1.What is it?
Pubic lice, also known as crabs, are small parasites that attach to the skin and hair near your genitals. Crabs are not dangerous, and they are usually pretty easy to get rid of
2.How do I get Pubic Lice?
They’re usually spread through close bodily contact with an infected person. The lice crawl from hair to hair, but can’t fly or jump. They need human blood to survive, so will only leave the body to move from one person to another. The most common way pubic lice are spread is through sexual contact, including vaginal, anal and oral sex. Other types of close bodily contact, such as hugging and kissing, can also spread the lice. It’s also possible, though much rarer, for pubic lice to be spread through sharing clothes, towels and bedding.
3.How soon will symptoms appear?
The eggs usually hatch in 7 days and adult lice live for about 30 days. It may take up to 1 month for symptoms to develop, as the person develops an allergic reaction to the saliva injected by the louse when biting.
4.What are the symptoms?
Symptoms can include: itching in the affected areas, especially at night; inflammation and irritation caused by scratching; black powder in your underwear; blue spots or small spots of blood on your skin, such as on your thighs or lower abdomen (caused by lice bites). Itching is the most common symptom of pubic lice and is an allergic reaction to their saliva. The itching is usually worse at night because that’s when the lice are most active.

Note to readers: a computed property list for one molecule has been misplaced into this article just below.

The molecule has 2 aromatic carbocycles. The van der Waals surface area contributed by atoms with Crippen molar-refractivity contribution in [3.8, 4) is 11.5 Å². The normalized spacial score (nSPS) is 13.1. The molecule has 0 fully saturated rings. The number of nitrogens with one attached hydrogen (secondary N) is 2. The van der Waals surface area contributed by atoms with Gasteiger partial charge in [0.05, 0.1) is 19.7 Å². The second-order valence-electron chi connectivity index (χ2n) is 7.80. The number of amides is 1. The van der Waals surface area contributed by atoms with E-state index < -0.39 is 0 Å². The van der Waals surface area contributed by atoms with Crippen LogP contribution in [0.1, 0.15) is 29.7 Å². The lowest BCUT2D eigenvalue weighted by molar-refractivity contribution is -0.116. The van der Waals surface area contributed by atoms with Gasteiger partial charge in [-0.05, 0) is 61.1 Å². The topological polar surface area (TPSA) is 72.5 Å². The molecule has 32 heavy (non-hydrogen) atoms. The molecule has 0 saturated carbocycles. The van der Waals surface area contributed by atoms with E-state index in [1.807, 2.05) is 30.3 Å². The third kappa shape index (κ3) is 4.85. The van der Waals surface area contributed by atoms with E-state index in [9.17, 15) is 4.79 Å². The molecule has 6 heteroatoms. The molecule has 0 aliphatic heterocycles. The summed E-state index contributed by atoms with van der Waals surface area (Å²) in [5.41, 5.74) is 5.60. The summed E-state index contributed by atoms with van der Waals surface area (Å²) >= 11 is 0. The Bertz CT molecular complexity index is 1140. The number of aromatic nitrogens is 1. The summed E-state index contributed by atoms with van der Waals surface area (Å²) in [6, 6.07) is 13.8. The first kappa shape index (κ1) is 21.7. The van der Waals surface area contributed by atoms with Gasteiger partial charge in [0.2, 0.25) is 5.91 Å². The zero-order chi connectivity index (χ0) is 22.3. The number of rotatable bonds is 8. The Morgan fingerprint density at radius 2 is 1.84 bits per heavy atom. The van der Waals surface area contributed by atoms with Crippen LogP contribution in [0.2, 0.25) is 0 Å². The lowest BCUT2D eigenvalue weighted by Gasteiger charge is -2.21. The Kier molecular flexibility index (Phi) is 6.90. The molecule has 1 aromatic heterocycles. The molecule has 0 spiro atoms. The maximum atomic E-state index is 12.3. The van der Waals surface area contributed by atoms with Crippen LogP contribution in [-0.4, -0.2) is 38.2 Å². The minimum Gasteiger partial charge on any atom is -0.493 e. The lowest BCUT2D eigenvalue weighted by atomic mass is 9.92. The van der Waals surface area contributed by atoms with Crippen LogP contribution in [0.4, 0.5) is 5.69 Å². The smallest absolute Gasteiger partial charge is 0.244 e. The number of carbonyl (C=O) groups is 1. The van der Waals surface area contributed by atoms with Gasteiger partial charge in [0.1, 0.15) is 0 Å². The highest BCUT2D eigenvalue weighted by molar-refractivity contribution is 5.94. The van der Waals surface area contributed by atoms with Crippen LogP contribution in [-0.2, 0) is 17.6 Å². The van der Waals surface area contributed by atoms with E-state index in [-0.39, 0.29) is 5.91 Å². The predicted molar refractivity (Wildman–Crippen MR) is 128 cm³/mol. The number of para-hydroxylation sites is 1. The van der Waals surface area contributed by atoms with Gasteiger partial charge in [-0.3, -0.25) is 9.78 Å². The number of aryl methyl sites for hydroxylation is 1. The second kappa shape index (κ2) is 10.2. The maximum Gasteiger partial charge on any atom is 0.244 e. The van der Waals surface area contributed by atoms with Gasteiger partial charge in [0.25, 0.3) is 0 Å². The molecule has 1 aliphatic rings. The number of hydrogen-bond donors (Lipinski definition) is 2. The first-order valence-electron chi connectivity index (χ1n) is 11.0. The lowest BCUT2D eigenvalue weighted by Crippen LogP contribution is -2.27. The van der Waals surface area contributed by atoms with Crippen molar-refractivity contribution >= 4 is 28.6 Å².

5. Testing and treatment.
You or your doctor can usually confirm apubic lice infestation through a visual examination of your pubic area. The presence of moving lice confirms infestation. Lice eggs also may indicate an infestation. Insecticidal creams and lotions may be obtained from pharmacies. They should be used strictly according to directions and treatment repeated after a week to kill any lice which may have hatched since the first treatment.
6.How do I reduce the chances of getting Pubic Lice?
To prevent a pubic lice infestation, avoid having sexual contact or sharing bedding or clothing with anyone who has an infestation. If you are being treated for pubic lice, all sexual partners must also be treated.